See SYNOPSIS in OODoc::Parser


The Markov parser is named after the author, because the author likes to invite other people to write their own parser as well: every one has not only their own coding style, but also their own documentation wishes.

The task for the parser is to strip Perl package files into a code part and a documentation tree. The code is written to a directory where the module distribution is built, the documenation tree is later formatted into manual pages.

See DESCRIPTION in OODoc::Parser


General Description

The Markov parser has some commonalities with the common POD syntax. You can use the same tags as are defined by POD, however these tags are "visual style", which means that OODoc can not treat it smart. The Markov parser adds many logical markups which will produce nicer pages.

Furthermore, the parser will remove the documentation from the source code, because otherwise the package installation would fail: Perl's default installation behavior will extract POD from packages, but the markup is not really POD, which will cause many complaints.

The version of the module is defined by the OODoc object which creates the manual page. Therefore, $VERSION will be added to each package automatically.


The Markov parser removes all raw documentation from the package files, which means that people sending you patches will base them on the processed source: the line numbers will be wrong. Usually, it is not much of a problem to manually process the patch: you have to check the correctness anyway.

A second disadvantage is that you have to backup your sources separately: the sources differ from what is published on CPAN, so CPAN is not your backup anymore. The example scripts, contained in the distribution, show how to produce these "raw" packages.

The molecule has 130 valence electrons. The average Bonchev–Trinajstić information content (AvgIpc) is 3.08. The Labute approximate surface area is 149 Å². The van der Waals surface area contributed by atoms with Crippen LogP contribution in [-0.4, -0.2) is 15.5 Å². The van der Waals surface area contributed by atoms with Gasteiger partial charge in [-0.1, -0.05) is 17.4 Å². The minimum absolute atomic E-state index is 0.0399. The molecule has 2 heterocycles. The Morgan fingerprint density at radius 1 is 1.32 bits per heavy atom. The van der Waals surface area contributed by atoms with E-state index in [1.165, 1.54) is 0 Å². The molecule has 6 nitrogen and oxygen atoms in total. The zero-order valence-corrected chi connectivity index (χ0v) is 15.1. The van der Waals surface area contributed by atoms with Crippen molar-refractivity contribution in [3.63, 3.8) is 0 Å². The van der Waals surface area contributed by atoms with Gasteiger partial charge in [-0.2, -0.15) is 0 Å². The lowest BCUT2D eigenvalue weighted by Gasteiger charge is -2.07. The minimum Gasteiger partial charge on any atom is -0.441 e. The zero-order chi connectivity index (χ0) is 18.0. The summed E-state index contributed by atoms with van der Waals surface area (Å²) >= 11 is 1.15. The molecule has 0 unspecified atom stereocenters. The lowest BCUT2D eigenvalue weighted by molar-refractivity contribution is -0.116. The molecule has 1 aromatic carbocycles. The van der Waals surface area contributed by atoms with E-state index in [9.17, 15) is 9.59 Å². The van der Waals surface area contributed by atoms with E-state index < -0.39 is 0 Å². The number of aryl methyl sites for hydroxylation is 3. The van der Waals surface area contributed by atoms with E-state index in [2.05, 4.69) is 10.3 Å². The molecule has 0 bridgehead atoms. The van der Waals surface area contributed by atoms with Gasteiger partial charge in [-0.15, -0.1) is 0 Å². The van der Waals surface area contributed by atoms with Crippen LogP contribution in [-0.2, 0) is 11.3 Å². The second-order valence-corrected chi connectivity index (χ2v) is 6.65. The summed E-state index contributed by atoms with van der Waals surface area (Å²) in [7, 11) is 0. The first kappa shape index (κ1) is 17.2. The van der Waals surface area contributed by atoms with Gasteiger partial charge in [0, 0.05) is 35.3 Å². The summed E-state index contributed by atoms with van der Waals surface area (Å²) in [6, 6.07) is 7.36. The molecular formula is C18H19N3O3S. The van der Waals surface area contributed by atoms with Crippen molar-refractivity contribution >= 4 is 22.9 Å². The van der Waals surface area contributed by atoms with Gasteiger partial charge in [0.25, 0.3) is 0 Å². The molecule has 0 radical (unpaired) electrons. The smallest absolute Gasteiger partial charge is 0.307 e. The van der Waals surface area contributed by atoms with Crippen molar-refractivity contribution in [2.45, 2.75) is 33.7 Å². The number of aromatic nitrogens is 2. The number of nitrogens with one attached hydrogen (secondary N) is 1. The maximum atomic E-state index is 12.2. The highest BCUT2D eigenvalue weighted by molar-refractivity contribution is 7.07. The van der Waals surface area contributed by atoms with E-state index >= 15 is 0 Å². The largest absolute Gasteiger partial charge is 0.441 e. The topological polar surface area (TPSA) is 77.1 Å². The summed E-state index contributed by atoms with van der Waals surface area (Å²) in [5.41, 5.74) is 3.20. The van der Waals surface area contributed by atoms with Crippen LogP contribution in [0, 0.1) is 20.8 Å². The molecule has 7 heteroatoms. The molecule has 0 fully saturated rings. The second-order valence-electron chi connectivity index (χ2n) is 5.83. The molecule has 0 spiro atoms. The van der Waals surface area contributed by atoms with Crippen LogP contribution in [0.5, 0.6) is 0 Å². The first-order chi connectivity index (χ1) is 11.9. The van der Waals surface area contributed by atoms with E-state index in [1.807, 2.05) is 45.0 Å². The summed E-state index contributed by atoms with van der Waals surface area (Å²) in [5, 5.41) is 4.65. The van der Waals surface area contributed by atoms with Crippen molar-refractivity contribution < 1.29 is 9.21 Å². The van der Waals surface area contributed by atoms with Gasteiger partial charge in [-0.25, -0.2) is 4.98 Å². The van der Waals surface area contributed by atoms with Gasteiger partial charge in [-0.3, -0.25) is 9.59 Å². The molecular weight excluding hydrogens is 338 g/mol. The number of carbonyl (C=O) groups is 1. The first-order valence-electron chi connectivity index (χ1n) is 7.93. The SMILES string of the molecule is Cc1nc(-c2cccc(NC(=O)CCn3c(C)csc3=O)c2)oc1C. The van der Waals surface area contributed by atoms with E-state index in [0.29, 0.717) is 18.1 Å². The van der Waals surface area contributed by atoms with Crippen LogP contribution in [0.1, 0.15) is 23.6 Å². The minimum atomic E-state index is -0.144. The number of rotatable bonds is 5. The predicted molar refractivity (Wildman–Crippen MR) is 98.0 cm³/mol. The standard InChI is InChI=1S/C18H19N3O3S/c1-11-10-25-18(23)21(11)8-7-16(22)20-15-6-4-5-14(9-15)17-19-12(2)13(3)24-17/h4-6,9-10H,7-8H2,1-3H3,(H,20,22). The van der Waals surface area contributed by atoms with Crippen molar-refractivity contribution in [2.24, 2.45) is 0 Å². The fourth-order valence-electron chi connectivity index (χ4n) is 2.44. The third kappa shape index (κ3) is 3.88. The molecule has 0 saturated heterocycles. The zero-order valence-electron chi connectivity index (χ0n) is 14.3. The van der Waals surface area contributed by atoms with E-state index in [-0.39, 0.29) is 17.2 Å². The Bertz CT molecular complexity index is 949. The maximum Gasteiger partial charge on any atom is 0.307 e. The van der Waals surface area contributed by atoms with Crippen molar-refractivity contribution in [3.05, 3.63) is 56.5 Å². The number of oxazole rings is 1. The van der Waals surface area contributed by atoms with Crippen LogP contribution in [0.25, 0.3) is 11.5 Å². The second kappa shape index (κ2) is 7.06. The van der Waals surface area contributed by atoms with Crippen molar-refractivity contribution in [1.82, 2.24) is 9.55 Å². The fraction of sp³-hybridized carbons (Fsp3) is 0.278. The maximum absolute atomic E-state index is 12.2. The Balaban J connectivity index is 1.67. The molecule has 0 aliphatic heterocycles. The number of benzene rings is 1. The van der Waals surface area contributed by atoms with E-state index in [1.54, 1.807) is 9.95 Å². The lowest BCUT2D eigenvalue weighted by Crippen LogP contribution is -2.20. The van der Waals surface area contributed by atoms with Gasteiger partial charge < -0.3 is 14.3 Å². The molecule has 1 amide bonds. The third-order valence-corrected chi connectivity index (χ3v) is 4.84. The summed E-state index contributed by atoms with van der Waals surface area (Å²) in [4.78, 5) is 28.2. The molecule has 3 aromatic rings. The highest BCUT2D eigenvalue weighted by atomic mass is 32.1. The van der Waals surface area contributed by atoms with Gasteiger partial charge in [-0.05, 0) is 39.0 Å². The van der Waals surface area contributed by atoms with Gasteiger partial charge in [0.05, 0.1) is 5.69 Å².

Finally, a difference with the standard POD process: the manual-page must be preceeded with a package keyword.

Structural tags


 =chapter       STRING
 =section       STRING
 =subsection    STRING
 =subsubsection STRING

These text structures are used to group descriptive text and subroutines. You can use any name for a chapter, but the formatter expects certain names to be used: if you use a name which is not expected by the formatter, that documentation will be ignored.


Perl has many kinds of subroutines, which are distinguished in the logical markup. The output may be different per kind.

 =i_method  NAME PARAMETERS   (instance method)
 =c_method  NAME PARAMETERS   (class method)
 =ci_method NAME PARAMETERS   (class and instance method)
 =method    NAME PARAMETERS   (short for i_method)
 =overload  STRING

The NAME is the name of the subroutine, and the PARAMETERS an argument indicator.

Then the subroutine description follows. These tags have to follow the general description of the subroutines. You can use

 =default   NAME VALUE

If you have defined an =option, you have to provide a =default for this option anywhere. Use of =default for an option on a higher level will overrule the one in a subclass.

Include examples

Examples can be added to chapters, sections, subsections, subsubsections, and subroutines. They run until the next markup line, so can only come at the end of the documentation pieces.


Include diagnostics

A subroutine description can also contain error or warning descriptions. These diagnostics are usually collected into a special chapter of the manual page.

 =error this is very wrong
 Of course this is not really wrong, but only as an example
 how it works.

 =warning wrong, but not sincerely
 Warning message, which means that the program can create correct output
 even though it found sometning wrong.


For comfort, all POD markups are supported as well

 =head1 Heading Text   (same as =chapter)
 =head2 Heading Text   (same as =section)
 =head3 Heading Text   (same as =subsection)
 =head4 Heading Text   (same as =subsubsection)
 =over indentlevel
 =item stuff

 =begin format
 =end format
 =for format text...

Text markup

Next to the structural markup, there is textual markup. This markup is the same as POD defines in the perlpod manual page. For instance, <some codeE<gt> can be used to create visual markup as a code fragment.

One kind is added to the standard list: the M.